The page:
• 12:25 - 12:30 pm EDT
    Group Photo (Immediately After Talk)
    11th Floor Lecture Hall
  • 12:30 - 2:30 pm EDT
    Open Problem Session Lunch
    Lunch/Free Time
  • 2:30 - 3:30 pm EDT
    Panel Part 1 (Introductions / Presentations)
    Panel Discussion - 11th Floor Lecture Hall
    • Moderator
    • Anna Gilbert, Yale University
    • Panelists
    • Ronald Coifman, Yale University
    • Guy David, Université Paris-Saclay
    • Fariba Fahroo, AFOSR
    • Leslie Greengard, New York University
    • F. Alberto Grünbaum, University of California, Berkeley
    • Yannis Kevrekidis, Johns Hopkins University
    • Arje Nachman, Air Force Office of Scientific Research
    • Vladimir Rokhlin, Yale University
  • 3:30 - 4:00 pm EDT
    Coffee Break
    11th Floor Collaborative Space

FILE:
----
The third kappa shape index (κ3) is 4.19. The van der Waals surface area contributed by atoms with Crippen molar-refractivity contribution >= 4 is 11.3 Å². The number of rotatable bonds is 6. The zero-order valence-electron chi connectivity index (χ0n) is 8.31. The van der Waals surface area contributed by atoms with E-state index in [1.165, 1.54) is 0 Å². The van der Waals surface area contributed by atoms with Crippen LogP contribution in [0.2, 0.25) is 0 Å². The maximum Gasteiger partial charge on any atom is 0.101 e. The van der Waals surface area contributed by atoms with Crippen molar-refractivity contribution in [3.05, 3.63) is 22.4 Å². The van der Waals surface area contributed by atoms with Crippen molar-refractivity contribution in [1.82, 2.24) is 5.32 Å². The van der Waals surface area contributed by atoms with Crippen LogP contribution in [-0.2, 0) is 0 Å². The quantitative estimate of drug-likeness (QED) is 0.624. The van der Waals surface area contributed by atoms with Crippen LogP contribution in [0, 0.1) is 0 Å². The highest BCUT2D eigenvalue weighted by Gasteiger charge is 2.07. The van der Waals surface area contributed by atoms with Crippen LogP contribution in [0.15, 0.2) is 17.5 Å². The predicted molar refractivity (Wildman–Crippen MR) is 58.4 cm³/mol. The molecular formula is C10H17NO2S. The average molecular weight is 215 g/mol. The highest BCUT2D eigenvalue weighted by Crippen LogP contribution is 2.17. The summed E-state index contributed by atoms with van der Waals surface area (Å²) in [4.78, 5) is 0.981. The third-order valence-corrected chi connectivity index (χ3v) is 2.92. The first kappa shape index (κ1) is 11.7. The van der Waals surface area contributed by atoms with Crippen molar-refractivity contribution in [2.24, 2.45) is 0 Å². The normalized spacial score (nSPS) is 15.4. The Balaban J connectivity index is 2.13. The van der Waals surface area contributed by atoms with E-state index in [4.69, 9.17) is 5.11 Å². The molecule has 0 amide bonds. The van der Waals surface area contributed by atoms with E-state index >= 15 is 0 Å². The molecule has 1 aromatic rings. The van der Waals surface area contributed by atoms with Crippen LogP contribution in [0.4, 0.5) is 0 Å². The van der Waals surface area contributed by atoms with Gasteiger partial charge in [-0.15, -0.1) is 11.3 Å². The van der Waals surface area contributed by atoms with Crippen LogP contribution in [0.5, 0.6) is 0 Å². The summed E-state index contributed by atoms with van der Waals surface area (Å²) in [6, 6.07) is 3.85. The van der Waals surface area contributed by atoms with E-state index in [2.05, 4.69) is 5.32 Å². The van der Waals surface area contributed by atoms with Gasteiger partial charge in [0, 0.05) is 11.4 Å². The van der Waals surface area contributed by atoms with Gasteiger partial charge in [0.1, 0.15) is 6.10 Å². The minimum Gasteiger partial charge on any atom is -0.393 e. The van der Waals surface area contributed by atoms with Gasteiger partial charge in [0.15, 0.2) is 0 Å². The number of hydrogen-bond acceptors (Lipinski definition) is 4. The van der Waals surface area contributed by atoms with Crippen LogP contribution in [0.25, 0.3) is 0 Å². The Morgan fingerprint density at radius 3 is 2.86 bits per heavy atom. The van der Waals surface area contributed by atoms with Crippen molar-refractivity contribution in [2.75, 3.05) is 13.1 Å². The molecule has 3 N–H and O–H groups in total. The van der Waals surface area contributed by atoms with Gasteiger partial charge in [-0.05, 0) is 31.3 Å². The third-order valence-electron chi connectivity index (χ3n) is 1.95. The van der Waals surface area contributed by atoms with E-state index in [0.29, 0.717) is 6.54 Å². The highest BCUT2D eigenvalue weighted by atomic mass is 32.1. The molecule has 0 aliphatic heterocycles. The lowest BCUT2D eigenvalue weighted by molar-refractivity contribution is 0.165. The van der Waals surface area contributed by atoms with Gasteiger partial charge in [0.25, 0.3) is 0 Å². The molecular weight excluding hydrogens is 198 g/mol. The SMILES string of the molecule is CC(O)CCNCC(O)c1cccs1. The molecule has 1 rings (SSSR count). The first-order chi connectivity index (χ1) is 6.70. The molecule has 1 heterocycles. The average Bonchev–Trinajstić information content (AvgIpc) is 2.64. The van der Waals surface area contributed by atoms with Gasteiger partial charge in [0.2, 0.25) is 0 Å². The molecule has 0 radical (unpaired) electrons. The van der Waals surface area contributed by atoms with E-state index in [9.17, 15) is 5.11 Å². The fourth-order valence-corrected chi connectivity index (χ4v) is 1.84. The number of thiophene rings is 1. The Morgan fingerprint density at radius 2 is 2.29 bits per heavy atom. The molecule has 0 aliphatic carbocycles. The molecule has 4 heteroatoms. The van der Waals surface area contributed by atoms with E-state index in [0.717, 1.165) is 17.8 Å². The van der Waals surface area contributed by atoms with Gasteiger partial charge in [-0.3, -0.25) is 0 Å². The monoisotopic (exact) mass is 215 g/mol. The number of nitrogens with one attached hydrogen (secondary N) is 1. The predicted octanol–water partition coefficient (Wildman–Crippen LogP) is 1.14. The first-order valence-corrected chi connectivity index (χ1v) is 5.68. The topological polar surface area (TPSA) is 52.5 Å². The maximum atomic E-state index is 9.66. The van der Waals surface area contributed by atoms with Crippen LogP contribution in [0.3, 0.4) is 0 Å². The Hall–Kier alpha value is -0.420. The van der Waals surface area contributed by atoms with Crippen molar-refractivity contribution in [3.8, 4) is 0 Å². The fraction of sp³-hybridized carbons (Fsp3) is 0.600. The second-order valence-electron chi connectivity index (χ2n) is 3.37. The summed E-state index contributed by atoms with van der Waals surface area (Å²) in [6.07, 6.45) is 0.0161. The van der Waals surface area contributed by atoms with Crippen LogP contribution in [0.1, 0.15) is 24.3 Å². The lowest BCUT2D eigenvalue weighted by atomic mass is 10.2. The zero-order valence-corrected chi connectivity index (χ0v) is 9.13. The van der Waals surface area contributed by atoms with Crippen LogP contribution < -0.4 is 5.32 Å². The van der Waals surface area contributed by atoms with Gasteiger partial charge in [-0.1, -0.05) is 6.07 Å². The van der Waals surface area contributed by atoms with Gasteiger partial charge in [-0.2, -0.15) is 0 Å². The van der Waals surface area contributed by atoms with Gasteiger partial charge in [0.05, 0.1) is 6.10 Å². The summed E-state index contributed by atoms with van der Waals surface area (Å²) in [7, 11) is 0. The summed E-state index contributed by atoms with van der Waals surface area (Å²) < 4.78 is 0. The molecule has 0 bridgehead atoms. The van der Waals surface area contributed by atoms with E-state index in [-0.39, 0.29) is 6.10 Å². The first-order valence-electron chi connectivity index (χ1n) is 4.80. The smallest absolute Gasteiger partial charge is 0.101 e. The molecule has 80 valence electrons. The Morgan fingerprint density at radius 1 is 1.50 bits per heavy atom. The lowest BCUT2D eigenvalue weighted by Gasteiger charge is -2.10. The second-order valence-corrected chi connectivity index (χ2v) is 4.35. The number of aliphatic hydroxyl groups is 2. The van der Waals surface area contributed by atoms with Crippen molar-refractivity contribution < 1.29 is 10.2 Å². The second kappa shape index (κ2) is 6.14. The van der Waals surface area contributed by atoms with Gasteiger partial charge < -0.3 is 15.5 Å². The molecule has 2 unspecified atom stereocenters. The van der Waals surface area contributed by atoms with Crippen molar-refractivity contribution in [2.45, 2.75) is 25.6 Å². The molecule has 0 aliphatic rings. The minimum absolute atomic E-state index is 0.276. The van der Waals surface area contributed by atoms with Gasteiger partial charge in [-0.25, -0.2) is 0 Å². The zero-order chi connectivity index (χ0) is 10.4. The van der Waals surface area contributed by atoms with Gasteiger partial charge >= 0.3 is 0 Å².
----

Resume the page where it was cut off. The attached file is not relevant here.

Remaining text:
• 4:00 - 5:00 pm EDT
    Panel Part 2
    Panel Discussion - 11th Floor Lecture Hall
    • Moderator
    • Anna Gilbert, Yale University
    • Panelists
    • Ronald Coifman, Yale University
    • Guy David, Université Paris-Saclay
    • Fariba Fahroo, AFOSR
    • Leslie Greengard, New York University
    • F. Alberto Grünbaum, University of California, Berkeley
    • Yannis Kevrekidis, Johns Hopkins University
    • Arje Nachman, Air Force Office of Scientific Research
    • Vladimir Rokhlin, Yale University
Thursday, June 29, 2023
  • 9:00 - 9:45 am EDT
    Some estimation problems for high-dimensional stochastic dynamical systems with structure
    11th Floor Lecture Hall
    • Speaker
    • Mauro Maggioni, Johns Hopkins University
    • Session Chairs
    • Yariv Aizenbud, Yale University
    • Ronen Talmon, Technion - Israel Institute of Technology
    Abstract